"Yes, yes, just like Hugh," Ada replied. And then she leaned over and patted her daughter-in-law on the arm. "But nothing would be working here, Beth, if it wasn't for you. You are the greatest gift to this valley in years. Just give me a bit more time. I'll pull myself out of this state I'm in."

"Those paintings you did in Malaya are beautiful," Beth said, embarrassed at what her mother-in-law had said, but glowing at the praise.

"Thank you dear."

"About those pills, Ada. Do you think . . .?"

"Just for a few days," Ada answered. "They help me sleep. Just for a few days more."

"You should start painting again," Beth then said. "I can tell from your paintings that you receive solace and power from them. You should do some more painting."

"Perhaps I shall, dear," Ada said and, then she withdrew into her own world of grief, a world she never wanted her fine daughter-in-law to ever enter.

It started a few days later when Ada had the urge to see how Brook House was doing. It wasn't exactly abandoned, but no one had lived there since she had left it when she came up to pull Frank Wolf through his bout of water poisoning. Then, when she saw Brook House and saw how the wild flowers had taken over the yard, she had the urge to clear it out. But this was overtaken by the urge to paint it as it was. And when she started painting at Brook House, she couldn't stop. And when she had painted her heart out at Brook House, she moved on to the other settings that she had painted in the winters ten years earlier. She wanted to paint them in the spring now. And it was the spring of 1945 and the meadows were coming alive—and the war was winding down at last.

Thus it was that in a warm afternoon of May 1945 Ada found herself in "her" glen, where the waters of the upper Wolf Creek tumbled down to meet with the main stream along the valley floor half way between Brook House and Hagen's saw mill, the glen where she and Peter had made love and where she had released the ashes of her husband, Frank, into the pure, dancing waters of the brook.

The day was warm, and Ada was in a world of her own, with her painting and the beauty of the glen and the flooding in of her memories here, mostly of her happy years with Frank Wolf. More of coming here and making love with him than of the earlier trysting here with Peter Fair. Ada was in a haze, created partially by the setting and her absorption in her painting but also partly by the drugs she was taking, and the day was becoming increasingly warm. She wanted to feel free and unencumbered and, without really realizing she had done it, she had disrobed completely and was perched on her little stool in front of her easel, trying to capture the vivid hues of the wildflowers of the field, when she saw him from a distance.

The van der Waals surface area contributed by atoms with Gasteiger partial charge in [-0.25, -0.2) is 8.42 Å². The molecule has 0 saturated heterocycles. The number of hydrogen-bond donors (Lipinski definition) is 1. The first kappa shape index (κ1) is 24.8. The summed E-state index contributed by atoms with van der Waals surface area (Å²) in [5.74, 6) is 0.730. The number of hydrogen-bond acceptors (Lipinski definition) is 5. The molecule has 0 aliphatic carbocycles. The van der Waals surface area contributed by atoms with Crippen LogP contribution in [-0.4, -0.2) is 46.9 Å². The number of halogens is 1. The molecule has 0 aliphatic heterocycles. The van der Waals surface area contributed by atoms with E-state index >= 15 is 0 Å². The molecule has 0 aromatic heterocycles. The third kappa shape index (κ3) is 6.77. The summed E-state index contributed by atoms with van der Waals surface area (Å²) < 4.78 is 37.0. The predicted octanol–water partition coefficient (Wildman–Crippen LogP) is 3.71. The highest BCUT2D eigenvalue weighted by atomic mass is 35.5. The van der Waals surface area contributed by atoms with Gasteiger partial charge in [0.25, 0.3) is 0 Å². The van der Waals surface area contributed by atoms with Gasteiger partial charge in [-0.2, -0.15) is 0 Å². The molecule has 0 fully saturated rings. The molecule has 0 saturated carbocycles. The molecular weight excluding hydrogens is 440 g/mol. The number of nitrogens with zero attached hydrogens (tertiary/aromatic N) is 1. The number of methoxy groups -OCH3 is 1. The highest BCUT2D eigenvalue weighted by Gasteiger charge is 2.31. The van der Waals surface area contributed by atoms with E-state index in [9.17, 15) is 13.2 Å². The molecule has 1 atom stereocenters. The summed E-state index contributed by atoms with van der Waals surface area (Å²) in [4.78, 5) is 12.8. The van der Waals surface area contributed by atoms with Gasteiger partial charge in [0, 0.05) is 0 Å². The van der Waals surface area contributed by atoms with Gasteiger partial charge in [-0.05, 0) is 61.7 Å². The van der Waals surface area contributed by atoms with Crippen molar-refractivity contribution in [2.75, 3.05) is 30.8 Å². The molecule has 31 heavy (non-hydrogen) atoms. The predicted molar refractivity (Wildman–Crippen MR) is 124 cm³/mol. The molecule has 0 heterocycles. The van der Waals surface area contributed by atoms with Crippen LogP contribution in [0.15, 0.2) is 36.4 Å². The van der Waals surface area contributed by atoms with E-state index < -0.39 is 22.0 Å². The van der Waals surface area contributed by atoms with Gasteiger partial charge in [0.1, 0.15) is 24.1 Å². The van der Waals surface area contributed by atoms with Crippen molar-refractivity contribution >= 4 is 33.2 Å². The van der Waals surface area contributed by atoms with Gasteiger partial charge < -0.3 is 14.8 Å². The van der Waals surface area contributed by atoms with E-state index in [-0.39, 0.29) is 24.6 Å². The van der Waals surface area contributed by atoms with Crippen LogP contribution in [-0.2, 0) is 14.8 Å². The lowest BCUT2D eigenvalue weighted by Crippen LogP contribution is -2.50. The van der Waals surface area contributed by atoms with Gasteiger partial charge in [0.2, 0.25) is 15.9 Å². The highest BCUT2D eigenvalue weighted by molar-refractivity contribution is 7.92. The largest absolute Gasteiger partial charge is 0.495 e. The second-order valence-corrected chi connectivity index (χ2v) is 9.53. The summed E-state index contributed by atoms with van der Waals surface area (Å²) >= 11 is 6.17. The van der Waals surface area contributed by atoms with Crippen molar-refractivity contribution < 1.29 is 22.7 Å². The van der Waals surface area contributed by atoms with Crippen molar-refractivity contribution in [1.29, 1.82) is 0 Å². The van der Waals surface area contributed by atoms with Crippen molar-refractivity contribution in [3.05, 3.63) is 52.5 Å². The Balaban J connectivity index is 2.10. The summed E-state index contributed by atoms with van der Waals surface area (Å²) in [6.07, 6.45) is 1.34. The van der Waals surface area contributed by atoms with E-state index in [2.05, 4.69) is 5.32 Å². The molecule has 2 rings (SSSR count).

Frank. Her Frank was here with her again. Those were carefree days, the days rollicking here in this glen with her Frank. She ran to him, in a hazy slow motion. He was standing stiffly there at first, but her kisses and caresses loosened him up. And they were dancing, closely together around the glen, moving in a close embrace of lips and gliding hands and laughter and murmured words of affection, turning to gasping directives of needs and burning desires and cries of passion, as they fell to the ground, him on top of her, and she tugged at his clothes until he was free and she had her hands wrapped around his tool and was pulling it into her. He struggled against her advances initially but then was overcome by the situation and entered her deeply. He was holding her close and riding her and riding her and riding her and she was writhing under him in remembered passion. He was filling and vigorous and long-lasting and able to touch her deeply and make her moan and sigh and overflow, again and again. Frank had always been able to do that for her.

They lay spent and panting beside each other in the tall grass. Ada looked at him with clearer eyes, the effects of the pills retreating, having been counteracted by the adrenaline she'd been pumping.

"Jess!" she cried out in wonder and despair. Not Frank. Not Frank at all. But the spitting image of a far younger Frank. His son.

"Ada. Ada. I'm so sorry. I didn't mean . . . I came upon you and you overwhelmed me . . . you were such a vision . . . and so insistent. It was such a surprise . . . You knew I was coming home . . . I wrote."

But by this time Ada was gone. She had jumped up and quickly grabbed up her clothes and had fled down the mountainside.

Three weeks later she was living with Stanfield Walker's two tight-lipped maiden sisters in a gigantic old, drafty, almost sterile pile of granite on the banks of the Merrimack River in Manchester, New Hampshire. Three aging women, sitting in straight chairs and watching the hands on the clock move, just waiting for death to overtake them.